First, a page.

You Should Watch Jessica Jones Even If You’re Suffering From Superhero Fatigue.

Jessica Jones, the second Netflix series leading up to The Defenders premiered on Friday, November 20th, starring Krysten Ritter as a super-powered private detective with a penchant for drinking whiskey, swearing, barging in without asking, and wearing the same jeans, boots, and leather jacket throughout the thirteen episodes.

She’s complicated and she’s not alone. She’s rounded out with a slew of side characters with their own complications and what may be Marvel’s most compelling and scariest villain.

That’s right. David Tennant, who might be yours and is my favorite iteration of the Doctor from Doctor Who take Zebediah Killgrave a.k.a. The Purple Man and makes your skin crawl with his mind controlling powers. He’s a killer, a rapist, and under it all he believes he’s the nice guy with impeccable taste.  Like any good villain, he believes he’s doing the ring thing but what makes Tennant’s Killgrave interesting is that he’s clueless to what right and wrong are. He’s been using his powers for so long he’s only figured out now as an adult that getting what you want all the time isn’t as satisfying as earning it. He’s a petulant child in a man’s body who can control minds. This has made him a complete and utter monster.

Luke Cage, on the other hand, I can’t get enough of. When is the Luke Cage series premiering? Not until after Daredevil season two? Jesus, I can’t wait that long. Mike Colter’s Cage complements Jessica Jones’ brash, blunt and snarky attitude with a quiet stoicism. While Jessica says exactly what she wants when she wants to Luke says  so much with his body language that he can be careful with his word choice. I need that Luke Cage series now.

Luke Cage and Jessica Jones romance, relationship, fling or whatever you want to call it played well. You want it to happen. You want to find out if you’re in the know about his character if this takes place before Cage gets his powers or after. Then when you find out he does, you want Cage and Jones to get together but it gets complicated. These complications are part of the story without overtaking Jessica’s plot. Their relationship is part of Jessica’s life. That part of her life does not consume the entire story. It remains just a part and the series is better off for it.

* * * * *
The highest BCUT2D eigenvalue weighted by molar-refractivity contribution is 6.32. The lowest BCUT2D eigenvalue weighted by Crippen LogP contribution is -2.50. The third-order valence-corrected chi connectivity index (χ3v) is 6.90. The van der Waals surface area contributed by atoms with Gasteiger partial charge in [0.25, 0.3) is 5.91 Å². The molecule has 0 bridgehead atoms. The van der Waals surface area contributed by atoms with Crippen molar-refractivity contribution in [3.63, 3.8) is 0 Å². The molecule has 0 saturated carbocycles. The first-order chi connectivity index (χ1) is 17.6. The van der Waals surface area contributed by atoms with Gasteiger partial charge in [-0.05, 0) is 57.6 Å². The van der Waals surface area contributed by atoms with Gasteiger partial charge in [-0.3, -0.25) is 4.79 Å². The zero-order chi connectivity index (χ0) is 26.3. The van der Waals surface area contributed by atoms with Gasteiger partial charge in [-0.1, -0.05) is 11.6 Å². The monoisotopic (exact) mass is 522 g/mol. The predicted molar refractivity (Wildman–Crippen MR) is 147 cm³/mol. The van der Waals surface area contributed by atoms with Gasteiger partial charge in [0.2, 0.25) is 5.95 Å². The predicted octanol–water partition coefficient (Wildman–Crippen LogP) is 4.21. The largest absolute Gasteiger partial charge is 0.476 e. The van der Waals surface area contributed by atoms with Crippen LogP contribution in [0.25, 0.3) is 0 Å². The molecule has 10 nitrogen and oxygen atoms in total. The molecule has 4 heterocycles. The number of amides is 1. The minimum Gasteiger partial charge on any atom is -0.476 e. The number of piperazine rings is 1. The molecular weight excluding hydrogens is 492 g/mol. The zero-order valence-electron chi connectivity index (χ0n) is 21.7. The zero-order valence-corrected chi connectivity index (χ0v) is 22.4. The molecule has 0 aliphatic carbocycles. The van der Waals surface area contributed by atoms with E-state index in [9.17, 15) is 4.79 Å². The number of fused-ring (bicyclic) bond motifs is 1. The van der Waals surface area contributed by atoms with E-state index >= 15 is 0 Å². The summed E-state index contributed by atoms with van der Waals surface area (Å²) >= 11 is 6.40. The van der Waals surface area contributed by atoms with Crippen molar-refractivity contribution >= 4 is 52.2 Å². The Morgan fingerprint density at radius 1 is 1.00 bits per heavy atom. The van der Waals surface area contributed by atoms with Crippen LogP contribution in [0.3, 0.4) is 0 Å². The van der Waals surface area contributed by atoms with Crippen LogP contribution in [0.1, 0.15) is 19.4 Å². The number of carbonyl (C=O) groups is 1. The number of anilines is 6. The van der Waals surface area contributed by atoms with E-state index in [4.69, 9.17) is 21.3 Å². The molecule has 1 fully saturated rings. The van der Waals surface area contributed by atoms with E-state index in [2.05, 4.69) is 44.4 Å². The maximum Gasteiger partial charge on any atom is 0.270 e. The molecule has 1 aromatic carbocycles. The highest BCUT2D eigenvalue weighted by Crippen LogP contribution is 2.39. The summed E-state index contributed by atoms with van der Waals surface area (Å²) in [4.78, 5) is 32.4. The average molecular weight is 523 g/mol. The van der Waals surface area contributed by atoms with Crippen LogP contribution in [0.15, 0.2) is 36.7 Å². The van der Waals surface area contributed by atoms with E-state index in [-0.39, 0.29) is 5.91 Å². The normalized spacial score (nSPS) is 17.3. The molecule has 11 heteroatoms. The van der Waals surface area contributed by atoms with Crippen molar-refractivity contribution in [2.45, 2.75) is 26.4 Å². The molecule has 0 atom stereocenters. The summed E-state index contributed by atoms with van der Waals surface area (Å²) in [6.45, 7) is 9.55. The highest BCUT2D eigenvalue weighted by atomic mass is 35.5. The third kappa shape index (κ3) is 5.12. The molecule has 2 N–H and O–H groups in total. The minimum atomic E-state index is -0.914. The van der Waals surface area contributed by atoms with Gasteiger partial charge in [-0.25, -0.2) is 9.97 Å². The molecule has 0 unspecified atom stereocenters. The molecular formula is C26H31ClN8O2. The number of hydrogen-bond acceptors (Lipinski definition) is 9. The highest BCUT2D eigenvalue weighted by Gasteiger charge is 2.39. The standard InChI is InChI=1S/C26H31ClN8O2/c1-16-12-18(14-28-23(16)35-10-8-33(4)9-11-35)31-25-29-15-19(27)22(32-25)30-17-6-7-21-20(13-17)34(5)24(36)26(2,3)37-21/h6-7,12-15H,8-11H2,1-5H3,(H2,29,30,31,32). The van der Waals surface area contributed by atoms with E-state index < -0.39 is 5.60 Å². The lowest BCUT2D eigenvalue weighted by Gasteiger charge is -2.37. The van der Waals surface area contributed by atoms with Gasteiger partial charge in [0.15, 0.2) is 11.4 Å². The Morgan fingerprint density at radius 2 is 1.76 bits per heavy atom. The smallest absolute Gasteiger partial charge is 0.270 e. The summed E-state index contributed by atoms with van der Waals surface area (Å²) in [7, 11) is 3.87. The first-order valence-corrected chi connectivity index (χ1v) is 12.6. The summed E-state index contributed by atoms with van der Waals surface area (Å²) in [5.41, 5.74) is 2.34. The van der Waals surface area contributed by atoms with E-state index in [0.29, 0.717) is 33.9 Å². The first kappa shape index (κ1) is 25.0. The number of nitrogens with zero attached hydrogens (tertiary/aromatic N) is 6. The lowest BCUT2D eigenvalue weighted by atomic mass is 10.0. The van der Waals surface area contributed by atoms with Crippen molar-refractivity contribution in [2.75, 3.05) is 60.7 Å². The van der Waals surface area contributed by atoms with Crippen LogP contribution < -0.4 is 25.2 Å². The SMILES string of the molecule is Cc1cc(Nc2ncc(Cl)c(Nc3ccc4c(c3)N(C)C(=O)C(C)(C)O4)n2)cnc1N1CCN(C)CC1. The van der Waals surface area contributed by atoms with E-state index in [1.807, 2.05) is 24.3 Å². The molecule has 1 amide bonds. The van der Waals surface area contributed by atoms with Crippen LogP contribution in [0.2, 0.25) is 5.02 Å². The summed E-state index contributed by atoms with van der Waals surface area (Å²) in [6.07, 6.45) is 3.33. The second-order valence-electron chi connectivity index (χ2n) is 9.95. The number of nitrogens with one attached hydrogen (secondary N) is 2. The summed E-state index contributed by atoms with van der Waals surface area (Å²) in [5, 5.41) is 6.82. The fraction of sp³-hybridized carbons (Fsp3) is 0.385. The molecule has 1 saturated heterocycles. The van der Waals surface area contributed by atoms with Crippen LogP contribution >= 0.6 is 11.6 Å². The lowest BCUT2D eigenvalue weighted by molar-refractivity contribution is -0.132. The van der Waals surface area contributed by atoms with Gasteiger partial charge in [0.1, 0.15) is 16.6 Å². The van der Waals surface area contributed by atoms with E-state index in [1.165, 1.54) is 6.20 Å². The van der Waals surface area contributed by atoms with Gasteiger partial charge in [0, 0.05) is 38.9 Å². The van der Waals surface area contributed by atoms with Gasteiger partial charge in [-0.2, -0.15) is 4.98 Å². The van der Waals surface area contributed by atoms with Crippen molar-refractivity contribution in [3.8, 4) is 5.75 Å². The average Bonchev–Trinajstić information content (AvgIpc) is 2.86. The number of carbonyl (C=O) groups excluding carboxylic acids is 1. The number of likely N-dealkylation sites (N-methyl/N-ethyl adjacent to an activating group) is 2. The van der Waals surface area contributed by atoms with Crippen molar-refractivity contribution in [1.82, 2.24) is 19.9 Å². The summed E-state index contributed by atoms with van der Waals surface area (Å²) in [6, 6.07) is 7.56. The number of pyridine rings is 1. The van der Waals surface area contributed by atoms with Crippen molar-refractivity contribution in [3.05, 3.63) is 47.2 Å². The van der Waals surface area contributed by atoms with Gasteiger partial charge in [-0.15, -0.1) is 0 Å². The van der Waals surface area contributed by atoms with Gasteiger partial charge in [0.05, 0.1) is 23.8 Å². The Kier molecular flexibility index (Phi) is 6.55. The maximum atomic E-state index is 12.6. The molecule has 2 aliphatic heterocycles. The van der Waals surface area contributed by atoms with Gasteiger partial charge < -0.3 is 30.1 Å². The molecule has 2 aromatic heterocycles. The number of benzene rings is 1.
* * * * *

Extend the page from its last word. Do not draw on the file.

Jessica’s line, speaking about her powers, about not hiding them but not advertising them either perfectly sums up the approach to powers in this street level. There’s no complicated retelling of her backstory. We just get bits and pieces of it as the story moves forward which is how exposition should be delivered. Over food, Jessica says she got her powers in an accident and Luke explains he got it in an experiment. Done and done. Killgrave’s origins are used as a motivating factor for his behavior, but he’s not constantly bringing it up.

The cast is filled out by Trish “Patsy” Walker, Jeri Hogarth, Will Simpson, Hope Schlottman, and Malcolm Ducasse all going through their own stories that spread out to introduce minor characters and wind up interconnected with Jessica’s. Not every character makes out of this first season alive. Jessica Jones has a high body and two deaths, in particular, are incredibly troubling, choice wise.

Do you remember Ben Urich in Daredevil’s first season? One of the best non-superhero characters in the Marvel Universe played by the brilliant actor Vondie Curtis-Hall and they killed him off. A waste and one of the biggest missteps of Daredevil’s first season. As a result, it is a bit strange that Jessica Jones has a similarly grizzled old black man, a detective this time, killed off for not a fucking good reason whatsoever. Played by Clarke Peters, whose character Lester Freamon on The Wire was one of the best, should have been a mainstay, just like Ben Urich, but is used as a plot device to further Will Simpson’s subplot involving a different kind of morality in regards to how Killgrave should be handled. Again, what a fucking waste.

Speaking of more waste, why does Marvel kill off all of its villains? Is it trying to tell us in the “real world” the only choice when dealing with these kinds of characters is death? That’s ridiculous. Obadiah Stane, Laufey, Whiplash, Red Skull, Malekith, Baron Von Strucker, Yellowjacket, Ronan the Accuser, Dr. Arnim Zola, Ultron, Alexander Pierce, John Garret, Daniel Whitehall, Jiaying, and now Zebediah Stane have all been killed off. For a company trying to build a cinematic universe that’s going to last for years killing off all your villains isn’t going to work well moving forward.